I really love dreams. Something that we both equally understand and don’t constantly. Something that can feel so real, and yet isn’t—a fascinating trip into one’s own consciousness that is truly theirs in every sense of the word. The surreal nature of it all can translate beautifully for a visual medium like a film such as Christopher Nolan’s Inception back in 2010. But before that film blew people’s minds, there was an animated film from 2006 that perfectly capture the beautiful absurdity that is dreaming.
Directed by the late Satoshi Kon, Paprika follows a research psychologist who uses a device that permits therapists to help patients by entering their dreams. When this technology ends up in the wrong hands, the psychologist and her colleagues must spring into action to recover it before being used for nefarious purposes.
Having seen this and Tokyo Godfathers years ago, I truly feel that we have lost a truly unique visionary. I can’t imagine any other filmmaker who could approach a premise like this in such a visually dazzling way while also capturing the randomness that our dreams are capable of perfectly. Paprika constantly finds interesting ways to seamlessly transition one from one dream to the next. For example, we follow our lead character in a dream, breaking what’s seems like an invisible window on a highway before it translates to a broken-down shack and then this grand temple. If it sounds weird and bizarre, then you would be right. But that’s the right type of weird. The weird that sells you that you are truly not something of the regular everyday world, even if we understand why.
For some, this will be too difficult to follow as the state of dreams changes all the time, more so once it starts getting interslice with reality itself. Even though the film provides quite a bit of exposition to explain what is going so that the audience can understand what is going on and why. However, this is the type of heady mind trip that makes me want to analyze this film and truly understand everything it wants to say. This is absolutely the type of film that warrants a rewatch if not for the concept alone.
But Paprika also builds itself with tons and tons of foreshadowing for character motivations, relationships, and plot points that may not seem like much at first. But since it’s done so well and just subtly enough so that the payoff feels like a real revelation once the curtain is unveiled. We learned a lot about the characters through this approach to storytelling, and it really works in regards to giving the film some emotional heft. The character writing is well-done, and the film wisely never loses sight of that amongst the crazy dream antics.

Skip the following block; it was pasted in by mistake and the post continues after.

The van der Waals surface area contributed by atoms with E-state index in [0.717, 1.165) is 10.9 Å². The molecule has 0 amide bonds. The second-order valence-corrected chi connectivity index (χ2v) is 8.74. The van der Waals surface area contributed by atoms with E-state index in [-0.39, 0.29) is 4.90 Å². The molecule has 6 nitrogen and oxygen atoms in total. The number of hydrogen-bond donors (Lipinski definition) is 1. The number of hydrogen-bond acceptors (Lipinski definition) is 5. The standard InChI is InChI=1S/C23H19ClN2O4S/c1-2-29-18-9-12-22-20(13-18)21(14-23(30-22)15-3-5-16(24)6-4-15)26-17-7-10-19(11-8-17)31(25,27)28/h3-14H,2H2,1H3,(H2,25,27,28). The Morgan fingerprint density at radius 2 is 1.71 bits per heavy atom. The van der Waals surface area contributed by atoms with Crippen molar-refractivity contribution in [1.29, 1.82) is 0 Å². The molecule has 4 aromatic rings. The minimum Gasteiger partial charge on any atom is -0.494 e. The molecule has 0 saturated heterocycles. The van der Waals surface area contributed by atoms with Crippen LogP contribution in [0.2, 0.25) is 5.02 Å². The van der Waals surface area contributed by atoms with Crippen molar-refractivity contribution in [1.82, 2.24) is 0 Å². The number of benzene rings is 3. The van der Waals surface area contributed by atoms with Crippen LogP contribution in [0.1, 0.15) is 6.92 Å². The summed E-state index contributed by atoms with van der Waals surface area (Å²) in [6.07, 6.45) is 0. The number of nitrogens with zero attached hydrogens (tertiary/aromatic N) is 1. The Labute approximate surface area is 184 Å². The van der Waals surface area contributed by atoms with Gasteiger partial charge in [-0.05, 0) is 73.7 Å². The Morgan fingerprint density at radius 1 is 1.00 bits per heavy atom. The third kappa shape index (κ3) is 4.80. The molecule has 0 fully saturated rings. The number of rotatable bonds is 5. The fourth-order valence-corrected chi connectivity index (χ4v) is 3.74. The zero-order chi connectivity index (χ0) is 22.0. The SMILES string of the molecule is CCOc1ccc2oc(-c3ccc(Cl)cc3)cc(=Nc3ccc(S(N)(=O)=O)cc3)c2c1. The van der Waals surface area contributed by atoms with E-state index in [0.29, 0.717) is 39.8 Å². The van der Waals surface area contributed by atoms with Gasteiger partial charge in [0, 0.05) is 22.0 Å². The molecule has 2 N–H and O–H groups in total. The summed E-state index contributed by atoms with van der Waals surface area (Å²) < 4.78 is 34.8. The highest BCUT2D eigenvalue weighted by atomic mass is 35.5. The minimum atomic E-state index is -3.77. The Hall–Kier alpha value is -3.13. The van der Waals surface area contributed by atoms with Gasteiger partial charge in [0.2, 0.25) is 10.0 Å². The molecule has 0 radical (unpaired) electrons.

As expected of a Kon film, the animation is nothing less than spectacular. As with traditional with his films, there is so much emphasis on getting realistic movement from his characters. They’re so expressive, and it makes them feel so alive. Which works wonderfully when the film’s visual backdrop is all of these dreams they have to figure out and move through. So much of Paprika’s subtle details are told through the visuals alone, and the animation brings that to life perfectly.
If there really is anything to be said of actual criticism, it’s that this may be of those films because it’s so high-concept that I may end up engaging more from an intellectual perspective rather than an emotional one. That’s not to say the narrative isn’t compelling or lacking good character drama; it’s just the fact that I get so hyperfocused on making sure I understand why everything is happening. Other details get lost to the wayside on first viewing. But that’s honestly a small nitpick at worst and is more reflective of me than the film itself.
As stated before, this is the type of film that I feel will just get even better the more I rewatch it. Paprika is a stunning, mind-bending trip from the greatly missed Satoshi Kun that may not be for everyone with just how crazy it gets, but it is nothing short of rewarding for those willing to take themselves on the ride.